I think that Alzheimer's Disease has four definite Seasons.
Spring, Summer, Fall and Winter.
Springtime, where there is forgetting but not very unusual, so it is dismissed.
Then Summer of Alzheimer's arrives. This is a season when the forgetting gets worse and there is fear because the person knows that something is wrong but batteries of tests show nothing... Seizures can occure along with other physical symptoms. Attention tends to stray. Simple calculations become impossible and ordinary daily activities grow increasingly difficult.
Then Fall comes to the brain. It is a season of mood swings. Out bursts of anger, bouts of fearfulness and periods of lack of emotion, indifference and listlessness. I think this is the season that Peggy is experiencing.
Then, the Winter of Alzheimer's Disease comes and the person tends to get increasingly disoriented and may wander off and become lost. Physical problems, such as an odd gait or loss of coordination, gradually develop. In this Winter Season, the person may become unable to communicate, physically helpless and incontinent. Then... We, who love, wait for the "Winter of The Mind" to take Peggy away in it's icy grip.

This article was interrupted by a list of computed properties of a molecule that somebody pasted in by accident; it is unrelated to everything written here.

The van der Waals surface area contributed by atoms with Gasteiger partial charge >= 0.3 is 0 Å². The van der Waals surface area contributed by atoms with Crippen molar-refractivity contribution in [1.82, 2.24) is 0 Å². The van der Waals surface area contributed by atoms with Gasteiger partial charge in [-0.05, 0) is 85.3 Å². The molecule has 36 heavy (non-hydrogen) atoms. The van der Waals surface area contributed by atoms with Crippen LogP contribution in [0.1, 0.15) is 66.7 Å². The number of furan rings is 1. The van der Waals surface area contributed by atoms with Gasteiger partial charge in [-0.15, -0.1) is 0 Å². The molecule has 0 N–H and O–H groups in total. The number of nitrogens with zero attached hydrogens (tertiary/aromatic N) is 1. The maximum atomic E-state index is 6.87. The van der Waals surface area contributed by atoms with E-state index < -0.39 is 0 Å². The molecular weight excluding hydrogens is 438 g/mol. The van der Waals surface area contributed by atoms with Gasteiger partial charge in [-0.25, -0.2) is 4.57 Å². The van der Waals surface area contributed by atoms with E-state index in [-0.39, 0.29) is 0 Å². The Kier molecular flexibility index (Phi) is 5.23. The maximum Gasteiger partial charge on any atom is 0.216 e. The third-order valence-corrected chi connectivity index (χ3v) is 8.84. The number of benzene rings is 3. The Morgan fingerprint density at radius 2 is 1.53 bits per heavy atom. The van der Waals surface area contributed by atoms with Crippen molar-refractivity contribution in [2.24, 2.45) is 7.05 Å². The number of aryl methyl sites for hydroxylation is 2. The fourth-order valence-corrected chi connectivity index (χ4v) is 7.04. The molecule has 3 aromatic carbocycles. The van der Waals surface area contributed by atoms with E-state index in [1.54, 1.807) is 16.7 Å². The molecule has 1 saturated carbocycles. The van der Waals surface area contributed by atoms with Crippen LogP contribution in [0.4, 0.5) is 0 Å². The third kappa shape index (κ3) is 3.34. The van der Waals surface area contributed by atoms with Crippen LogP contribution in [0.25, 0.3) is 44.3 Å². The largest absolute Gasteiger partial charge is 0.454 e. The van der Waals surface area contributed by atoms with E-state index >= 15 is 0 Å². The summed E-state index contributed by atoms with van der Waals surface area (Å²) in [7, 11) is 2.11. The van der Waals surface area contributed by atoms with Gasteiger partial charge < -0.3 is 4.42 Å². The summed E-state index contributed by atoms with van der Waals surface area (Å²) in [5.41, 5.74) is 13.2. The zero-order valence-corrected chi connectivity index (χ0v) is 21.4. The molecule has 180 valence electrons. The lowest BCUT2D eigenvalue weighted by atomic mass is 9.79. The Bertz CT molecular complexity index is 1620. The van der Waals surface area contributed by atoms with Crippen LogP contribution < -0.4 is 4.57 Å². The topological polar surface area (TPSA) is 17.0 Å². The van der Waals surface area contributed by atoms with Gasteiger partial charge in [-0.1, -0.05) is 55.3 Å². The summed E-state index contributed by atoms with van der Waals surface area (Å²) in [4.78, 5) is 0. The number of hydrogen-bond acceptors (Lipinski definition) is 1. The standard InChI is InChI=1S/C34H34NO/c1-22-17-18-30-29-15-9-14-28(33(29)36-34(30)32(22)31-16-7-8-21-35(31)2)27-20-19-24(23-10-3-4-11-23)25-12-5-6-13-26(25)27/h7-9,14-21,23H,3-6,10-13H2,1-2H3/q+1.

It is snowing outside as I write. The snow is beautiful as it covers all the brown, deadness of winter. It rains down and coats the landscape beautifully in a fluffy, white blanket.
Peggy has been enduring the seasons of Alzheimer's.. The winter of her mind is coming! Alzheimer's is raining down a cold snow on her brain. Would, that I had the power to go inside her head with snow shovels and salt. Then, I could melt the winter snow from her mind. Sad... that I am not that powerful on this winter day. I have to watch her disappear in a massive snow drift and there is nothing that I can do to melt the winter from her mind. She is moving through the seasons with frightful speed.
Winter is coming and none of us are ready for the snow fall that will take her away. All we can do is stand close to her and try to keep her warm as she disappears in the deep snows of Alzheimer's.
I love you today, Peggy! Mary Louise